Editorial: A compromise solution for ASG restructuring

The Daily Northwestern

A recent proposal to restructure Associated Student Government Senate, championed by President Claire Lew, has divided the ASG executive board and caused controversy.

The Daily applauds Lew for acknowledging major flaws in her organization. But while we find restructuring valuable and necessary, we do not support Lew’s proposal because we think it may lead to unequal representation. Instead, The Daily suggests a compromise plan that cuts the size of Senate and combines at-large and constituency representation.

The current structure of Senate presents its own fundamental problems with representation. Perhaps indicative of general indifference towards ASG, the perennial empty seats leave gaps in representation while the off-campus appointment system is strikingly undemocratic. Meanwhile, the student group seat application is flawed; in practice, as long as existing group representatives maintain solid attendance, a seat in the next year’s ASG is pretty much guaranteed, making it difficult for groups without existing seats to gain representation.

Lew’s proposal, which would reduce the size of Senate from 49 to 20 and make all seats chosen via campus-wide election, does remedy some of these problems. Cutting down the size of Senate will limit empty seats, force accountability for the remaining members and streamline the unnecessary bureaucracy that comes with managing a bigger group of senators.

However, 20 at-large senators present a new set of specific problems. Freshmen may not have the same built-in community and voting base as upperclassmen, perhaps forcing underclassmen to not be represented in the Senate. In addition, certain student groups, organizations or constituencies could use existing resources to campaign heavily, funneling many students from a few organizations into ASG seats. This is especially dangerous given ASG’s primary function of doling out funds to student groups.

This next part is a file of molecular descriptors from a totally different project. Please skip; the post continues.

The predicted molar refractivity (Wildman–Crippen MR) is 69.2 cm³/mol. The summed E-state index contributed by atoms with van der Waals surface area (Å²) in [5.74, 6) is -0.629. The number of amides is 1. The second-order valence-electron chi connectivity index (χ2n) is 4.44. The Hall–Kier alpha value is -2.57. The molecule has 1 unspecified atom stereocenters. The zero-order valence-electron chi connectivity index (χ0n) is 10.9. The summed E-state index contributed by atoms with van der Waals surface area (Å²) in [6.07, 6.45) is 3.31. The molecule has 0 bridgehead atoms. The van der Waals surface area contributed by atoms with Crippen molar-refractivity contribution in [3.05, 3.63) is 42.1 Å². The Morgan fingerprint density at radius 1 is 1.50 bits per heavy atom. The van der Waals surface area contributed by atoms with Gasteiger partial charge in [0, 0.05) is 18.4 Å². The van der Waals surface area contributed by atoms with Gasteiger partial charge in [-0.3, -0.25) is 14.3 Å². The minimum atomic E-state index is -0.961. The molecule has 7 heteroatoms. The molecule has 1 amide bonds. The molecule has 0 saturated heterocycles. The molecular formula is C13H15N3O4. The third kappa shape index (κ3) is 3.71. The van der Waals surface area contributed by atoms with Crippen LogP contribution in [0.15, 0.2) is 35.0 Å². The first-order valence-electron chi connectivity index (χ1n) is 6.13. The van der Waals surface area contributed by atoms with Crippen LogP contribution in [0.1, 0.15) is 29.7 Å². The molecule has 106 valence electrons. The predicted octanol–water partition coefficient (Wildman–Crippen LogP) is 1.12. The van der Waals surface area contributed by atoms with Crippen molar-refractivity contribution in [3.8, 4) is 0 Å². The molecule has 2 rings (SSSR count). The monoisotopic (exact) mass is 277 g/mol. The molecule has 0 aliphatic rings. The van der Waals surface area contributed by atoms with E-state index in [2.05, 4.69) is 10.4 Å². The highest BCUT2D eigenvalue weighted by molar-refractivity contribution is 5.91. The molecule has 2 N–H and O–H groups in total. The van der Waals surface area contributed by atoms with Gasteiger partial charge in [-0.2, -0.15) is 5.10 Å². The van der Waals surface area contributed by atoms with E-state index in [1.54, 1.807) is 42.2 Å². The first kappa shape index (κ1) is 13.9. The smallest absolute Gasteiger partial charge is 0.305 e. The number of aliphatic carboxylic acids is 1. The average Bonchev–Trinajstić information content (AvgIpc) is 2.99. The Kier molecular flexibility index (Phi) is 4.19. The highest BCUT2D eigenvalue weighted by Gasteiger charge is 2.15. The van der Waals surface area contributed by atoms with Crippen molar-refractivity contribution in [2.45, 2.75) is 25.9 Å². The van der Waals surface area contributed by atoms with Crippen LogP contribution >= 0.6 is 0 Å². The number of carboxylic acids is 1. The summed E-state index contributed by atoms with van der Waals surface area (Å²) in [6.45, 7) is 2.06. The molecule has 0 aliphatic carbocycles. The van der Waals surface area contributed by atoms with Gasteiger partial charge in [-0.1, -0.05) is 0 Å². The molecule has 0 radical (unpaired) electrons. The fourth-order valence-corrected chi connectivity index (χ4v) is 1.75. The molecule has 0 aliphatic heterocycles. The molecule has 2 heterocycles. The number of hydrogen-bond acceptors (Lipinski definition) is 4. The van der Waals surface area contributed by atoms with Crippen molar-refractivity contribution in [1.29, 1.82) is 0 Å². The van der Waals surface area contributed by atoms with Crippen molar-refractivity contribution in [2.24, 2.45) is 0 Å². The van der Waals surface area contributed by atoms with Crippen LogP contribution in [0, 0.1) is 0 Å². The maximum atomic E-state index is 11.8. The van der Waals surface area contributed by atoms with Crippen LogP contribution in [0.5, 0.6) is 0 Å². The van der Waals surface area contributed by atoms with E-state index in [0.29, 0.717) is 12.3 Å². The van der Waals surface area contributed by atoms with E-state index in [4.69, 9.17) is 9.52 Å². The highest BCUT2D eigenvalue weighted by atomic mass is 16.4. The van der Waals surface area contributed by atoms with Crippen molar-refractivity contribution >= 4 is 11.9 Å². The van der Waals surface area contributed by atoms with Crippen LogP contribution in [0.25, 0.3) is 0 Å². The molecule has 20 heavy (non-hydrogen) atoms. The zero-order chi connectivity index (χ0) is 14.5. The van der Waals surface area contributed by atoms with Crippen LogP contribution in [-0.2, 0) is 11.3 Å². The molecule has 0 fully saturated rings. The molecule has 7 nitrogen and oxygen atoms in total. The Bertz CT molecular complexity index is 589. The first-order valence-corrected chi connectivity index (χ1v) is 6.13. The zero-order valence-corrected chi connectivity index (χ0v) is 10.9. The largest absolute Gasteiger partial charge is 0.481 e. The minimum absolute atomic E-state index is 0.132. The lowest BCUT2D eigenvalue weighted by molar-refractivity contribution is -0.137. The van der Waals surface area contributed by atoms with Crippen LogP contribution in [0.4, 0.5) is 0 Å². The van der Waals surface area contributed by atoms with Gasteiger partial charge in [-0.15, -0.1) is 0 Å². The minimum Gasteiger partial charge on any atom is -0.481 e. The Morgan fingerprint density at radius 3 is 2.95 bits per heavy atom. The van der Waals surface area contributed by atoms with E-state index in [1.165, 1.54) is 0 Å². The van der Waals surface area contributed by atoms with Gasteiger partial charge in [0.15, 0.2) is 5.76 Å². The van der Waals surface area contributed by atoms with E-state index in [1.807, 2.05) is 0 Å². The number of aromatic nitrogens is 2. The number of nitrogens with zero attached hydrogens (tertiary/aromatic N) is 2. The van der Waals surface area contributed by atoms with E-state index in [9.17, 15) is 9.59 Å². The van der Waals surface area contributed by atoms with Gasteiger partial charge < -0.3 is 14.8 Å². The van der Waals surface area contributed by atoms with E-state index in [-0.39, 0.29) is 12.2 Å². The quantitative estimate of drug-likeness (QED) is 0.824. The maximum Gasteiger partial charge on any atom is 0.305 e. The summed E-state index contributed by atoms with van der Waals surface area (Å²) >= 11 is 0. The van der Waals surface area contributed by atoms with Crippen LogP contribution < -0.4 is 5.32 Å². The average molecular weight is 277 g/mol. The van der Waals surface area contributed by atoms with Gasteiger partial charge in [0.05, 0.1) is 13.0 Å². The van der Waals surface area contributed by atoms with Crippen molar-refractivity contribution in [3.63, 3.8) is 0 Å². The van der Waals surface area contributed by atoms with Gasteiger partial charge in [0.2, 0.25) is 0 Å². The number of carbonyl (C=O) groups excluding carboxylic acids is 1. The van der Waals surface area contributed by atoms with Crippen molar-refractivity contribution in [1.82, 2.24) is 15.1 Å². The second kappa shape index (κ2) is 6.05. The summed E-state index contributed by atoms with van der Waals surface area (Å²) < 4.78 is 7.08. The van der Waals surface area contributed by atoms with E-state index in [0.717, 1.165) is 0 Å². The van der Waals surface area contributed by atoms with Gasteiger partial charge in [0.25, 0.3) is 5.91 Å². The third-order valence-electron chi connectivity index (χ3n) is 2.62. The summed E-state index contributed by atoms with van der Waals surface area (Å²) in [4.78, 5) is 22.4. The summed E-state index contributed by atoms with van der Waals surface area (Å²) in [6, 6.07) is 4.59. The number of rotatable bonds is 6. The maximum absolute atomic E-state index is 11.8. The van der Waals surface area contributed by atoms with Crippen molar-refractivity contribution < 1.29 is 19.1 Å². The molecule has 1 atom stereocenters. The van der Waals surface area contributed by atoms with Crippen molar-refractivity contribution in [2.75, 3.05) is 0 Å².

What’s most concerning is that at-large senators run the risk of being accountable to so many people that they are not accountable to anyone. A system of exclusively at-large senators limits the student body’s accessibility to the Senate. Under the current system, a student in Plex who wanted to approach ASG would have a de facto contact through the Plex senator. Under Lew’s proposal, that student would not know who to turn to.

In spite of these concerns, The Daily believes the idea of at-large senators does have some merit. There is value in senators thinking and acting in the best interest of the overall campus as opposed to a specific group. And if a senator representing a certain constituency is not as effective as a student may hope, access to an at-large senator would be beneficial.

With that in mind, The Daily suggests the following compromise:

1. Drastically reduce the size of Senate.

2. Make the majority of senators representative to specific constituencies: where students live and what organizations they are a part of (based off of the current model).

3. Include a handful of senators elected in campus-wide elections.

Lew’s proposal is well-intentioned but flawed. It should be reworked into a compromise that will address serious problems with the Senate while maintaining the important link between students and their direct representatives.